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Excerpt from Oral History Interview with Margaret Kennedy Goodwin, September 26, 1997. Interview R-0113. Southern Oral History Program Collection (#4007) See Entire Interview >>

Career ambitions deemed not "cost effective"

Goodwin again talks about her ambitions and the kinds of career opportunities open to African American women when she was coming of age during the 1930s. Here, she explains that her aspirations to become a doctor proved unrealistic, as explained by Dr. Hollis Eaton, president of Duke University, who explained to her that it was not "cost effective" for medical schools to fund African American women.

Citing this Excerpt

Oral History Interview with Margaret Kennedy Goodwin, September 26, 1997. Interview R-0113. Southern Oral History Program Collection (#4007) in the Southern Oral History Program Collection, Southern Historical Collection, Wilson Library, University of North Carolina at Chapel Hill.

Full Text of the Excerpt

ANGELA HORNSBY:
What was, during that time, some of the accepted fields black women particularly were expected to go into? Domestic science for one, were there other fields?
MARGARET KENNEDY GOODWIN:
Well, if you made it out into the world, nursing was a great one. Nursing, lots of people have come through Lincoln's nursing school. It was one of the only black nursing schools in the country. And as I say, secretarial work. The Mutual work furnished career opportunities and job opportunities for thousands of young women.
ANGELA HORNSBY:
Now, sort of, leaving college with that understanding that there were certain niches that black women were expected to fulfill, you —
MARGARET KENNEDY GOODWIN:
I was a rebel.
ANGELA HORNSBY:
Exactly —
MARGARET KENNEDY GOODWIN:
I was going into —
ANGELA HORNSBY:
You wanted to be a doctor, right?
MARGARET KENNEDY GOODWIN:
I did. I was going into research chemistry which was unheard of for a woman, but I was going. I had the inside push even though I didn't have the ‘Now I am brash enough to go anywhere I want to, say anything I want to.’ But then, I had just that urge inside my head and heart, there again, to find out what made diseases and what cured diseases. Particularly, what cured diseases. Uh, infantile paralysis was a stumper for a long time. It crippled, many, many people. Polio, smallpox, tubercolosis. Oh, tuberculosis. We always had two rooms in the hospital. And always there was a tuberculosis patient that we were trying to cure. And as fast as one was out, another one was in. These things have been wiped out now, but I wanted to be a part of the agent that found out why it happened and what made it go away. And even when I went to work up there and went into that position, I was still finding out what was inside of people, the fluids, the body fluids and what they did, the organs in the body and how they functioned. How this one different from this one. What made this bone grow this way in some people and another way in some others. Furnishing information to the doctors so they can know how far from standard this person was and what to do to bring him up to standard. How much of this to give a patient to [pause] bring him back to health. My chief goal in life when I went up there [Lincoln] was to see a patient come in sick and go out healthy. I have sat by the bed of patients and dared them to die all night long. And I've had people come up to me since I've retired, and, in the grocery store, in church, in places and say, ‘You don't remember me lady, but I was your patient and you are the only reason I'm alive now, 'cause you kept daring me, you kept saying, You cannot die on me, you cannot die on me, come on now, come on, we're going to make it.’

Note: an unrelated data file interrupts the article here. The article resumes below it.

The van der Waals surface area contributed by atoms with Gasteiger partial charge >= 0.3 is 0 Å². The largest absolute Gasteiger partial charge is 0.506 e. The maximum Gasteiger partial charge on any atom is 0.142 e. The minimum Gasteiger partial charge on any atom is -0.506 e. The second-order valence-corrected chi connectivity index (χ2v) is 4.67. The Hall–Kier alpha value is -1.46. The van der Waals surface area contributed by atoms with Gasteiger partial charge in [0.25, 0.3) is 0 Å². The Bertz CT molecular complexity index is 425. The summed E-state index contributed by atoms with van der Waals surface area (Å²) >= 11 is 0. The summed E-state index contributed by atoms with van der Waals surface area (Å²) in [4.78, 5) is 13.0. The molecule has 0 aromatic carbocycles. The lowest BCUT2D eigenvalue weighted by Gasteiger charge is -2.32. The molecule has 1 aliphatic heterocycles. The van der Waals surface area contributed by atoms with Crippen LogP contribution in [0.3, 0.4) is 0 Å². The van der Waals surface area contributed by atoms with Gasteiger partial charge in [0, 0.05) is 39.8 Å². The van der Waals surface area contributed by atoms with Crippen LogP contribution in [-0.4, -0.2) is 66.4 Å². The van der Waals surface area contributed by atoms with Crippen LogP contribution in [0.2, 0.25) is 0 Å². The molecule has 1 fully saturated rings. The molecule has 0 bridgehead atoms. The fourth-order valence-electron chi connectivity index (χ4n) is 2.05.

ANGELA HORNSBY:
So you applied to medical schools?
MARGARET KENNEDY GOODWIN:
Oh, yes. I wanted to be a doctor and do the real thing. I didn't realize then that what I was doing when I went to work is what the doctor is all about. That without those people the doctor is almost helpless. Unless he knows what is going on inside his patient, he can't help the patient. But, like Dr. Eatons, Dr. Hollis Eatons, who was then the president of Duke told me, they couldn't afford to let me go to medical school. I was not only a woman, I was a black woman.
ANGELA HORNSBY:
Um, our time is running short but I was hoping that the next time we talked you could explain and describe more indepth your conversation with Dr. Hollis —
MARGARET KENNEDY GOODWIN:
His name was Hollis Eatons and he was at that time, in 1938, president of Duke.
ANGELA HORNSBY:
And he basically explained that your education was not cost-efficient?
MARGARET KENNEDY GOODWIN:
He took time to sit down and tell me. Everybody else just tell me, no we don't have any openings. But he was a friend of my father's and he explained to me the practical side of making a doctor.